So says Professor Hollander and so agrees John D. Williams, president and CEO of Domtar, one of North America’s largest producers of business, office, printing, and publishing papers. Williams describes his work as “promoting a reasonable balance of ‘pixels and print.’” And as one might expect from a paper-guy, Williams is in no hurry for digital learning solutions to replace printed textbooks and he’s got the goods to back up his stance. He cites the following (and more) in “Textbooks Should Soon Be Obsolete? Not So Fast, Here’s Why,” his op-ed for the Charlotte Observer:

  • Cambridge University researchers studied the efficacy of learning on screen compared with paper, and concluded that paper is a better tool for fully assimilating information. They based this conclusion on a number of factors ranging from the ease and speed of visually locating content on a printed page compared with a screen, to the distractions of reading online, and the functionality of a screen-based document compared to a printed version (e.g. note taking, document sharing).
  • A recent Kindle DX pilot project, sponsored by Amazon at seven U.S. universities, yielded interesting findings. At the University of Virginia’s Darden School of Business, 75 to 80 percent of participating MBA students said they would not recommend the Kindle for in-class learning. Michael Koenig, Darden’s director of MBA operations, explained that the students felt the eReader was too rigid for use in the fast-paced classroom environment, noting that you can’t move between pages, documents, charts and graphs simply or easily enough compared with the paper alternatives.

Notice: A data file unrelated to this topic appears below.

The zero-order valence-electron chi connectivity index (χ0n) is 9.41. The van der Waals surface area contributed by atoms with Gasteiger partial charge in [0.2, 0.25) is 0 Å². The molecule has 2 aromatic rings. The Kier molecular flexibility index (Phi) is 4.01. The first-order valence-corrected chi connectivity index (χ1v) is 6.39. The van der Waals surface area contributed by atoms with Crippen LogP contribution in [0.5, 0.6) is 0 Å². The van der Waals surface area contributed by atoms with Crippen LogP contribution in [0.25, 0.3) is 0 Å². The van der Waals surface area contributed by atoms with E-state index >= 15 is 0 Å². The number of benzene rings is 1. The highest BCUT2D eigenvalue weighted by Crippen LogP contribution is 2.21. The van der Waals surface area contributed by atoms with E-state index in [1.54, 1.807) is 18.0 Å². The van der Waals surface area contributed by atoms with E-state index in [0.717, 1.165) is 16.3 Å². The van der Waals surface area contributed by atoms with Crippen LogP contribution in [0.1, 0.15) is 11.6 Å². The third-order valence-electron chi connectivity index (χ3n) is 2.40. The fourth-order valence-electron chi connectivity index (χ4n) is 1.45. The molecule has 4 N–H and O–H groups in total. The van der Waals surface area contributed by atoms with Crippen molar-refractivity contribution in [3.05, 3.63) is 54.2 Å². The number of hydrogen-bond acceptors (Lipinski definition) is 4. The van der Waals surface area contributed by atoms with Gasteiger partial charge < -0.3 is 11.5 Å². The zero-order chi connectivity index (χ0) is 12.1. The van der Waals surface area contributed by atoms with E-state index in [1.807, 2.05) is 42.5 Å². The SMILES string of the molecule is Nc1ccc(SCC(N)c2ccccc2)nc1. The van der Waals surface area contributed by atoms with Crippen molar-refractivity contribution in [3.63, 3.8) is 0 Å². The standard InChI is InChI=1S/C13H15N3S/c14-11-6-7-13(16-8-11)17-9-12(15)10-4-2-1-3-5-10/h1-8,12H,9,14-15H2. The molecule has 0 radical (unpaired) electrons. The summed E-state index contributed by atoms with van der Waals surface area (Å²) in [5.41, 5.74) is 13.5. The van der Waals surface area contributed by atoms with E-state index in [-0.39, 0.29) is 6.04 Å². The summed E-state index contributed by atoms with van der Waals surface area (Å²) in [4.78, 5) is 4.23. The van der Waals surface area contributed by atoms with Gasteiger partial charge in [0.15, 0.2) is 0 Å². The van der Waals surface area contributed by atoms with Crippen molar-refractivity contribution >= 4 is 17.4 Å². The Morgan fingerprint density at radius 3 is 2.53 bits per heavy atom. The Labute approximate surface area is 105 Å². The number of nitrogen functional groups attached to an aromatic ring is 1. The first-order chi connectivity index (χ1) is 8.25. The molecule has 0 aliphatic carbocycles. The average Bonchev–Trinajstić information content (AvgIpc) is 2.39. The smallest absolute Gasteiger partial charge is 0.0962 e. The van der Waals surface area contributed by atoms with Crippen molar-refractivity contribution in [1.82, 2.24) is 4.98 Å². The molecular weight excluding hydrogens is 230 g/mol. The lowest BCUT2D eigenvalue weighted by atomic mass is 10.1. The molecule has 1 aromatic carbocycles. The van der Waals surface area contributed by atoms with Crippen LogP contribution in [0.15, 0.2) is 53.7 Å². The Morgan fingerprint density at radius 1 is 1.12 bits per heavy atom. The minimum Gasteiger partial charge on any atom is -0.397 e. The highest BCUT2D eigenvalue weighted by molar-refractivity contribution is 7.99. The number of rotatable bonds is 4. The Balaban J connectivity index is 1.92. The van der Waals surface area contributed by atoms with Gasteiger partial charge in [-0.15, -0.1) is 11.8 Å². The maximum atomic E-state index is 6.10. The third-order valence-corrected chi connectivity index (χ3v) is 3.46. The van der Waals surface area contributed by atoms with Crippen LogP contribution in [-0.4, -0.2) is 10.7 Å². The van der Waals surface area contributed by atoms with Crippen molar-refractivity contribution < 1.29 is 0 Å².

So it seems that Education Secretary Duncan is correct in his belief that digital textbooks and enhanced learning solutions are very important, but rather as a complement rather than a replacement to print textbooks and reading on the page. Also worth noting is that investing in technology alone is not what will help U.S. students match test scores of South Korean students. That will take a much-larger and broader-scope investment in teachers, curriculum development, parental involvement in student success, and basic school facilities. It’s not about technology so much as it is about total learning and teaching students how to think and solve and continue learning beyond the book, the computer, and the classroom. In the meantime, let’s not deny those students the benefits and pleasures of flipping the pages of a captivating work of English literature or referring to diagrams in a chemistry textbook spread across the desk, beaming bright how elements interact without  needing plugged into an outlet.

*Correction: In its story, The Associated Press reported that South Korea had set a goal to make all of its textbooks digital by 2015. In June, South Korea modified the plan to exclude some grades and to allow paper textbooks to be used alongside digital books while paper books are phased out.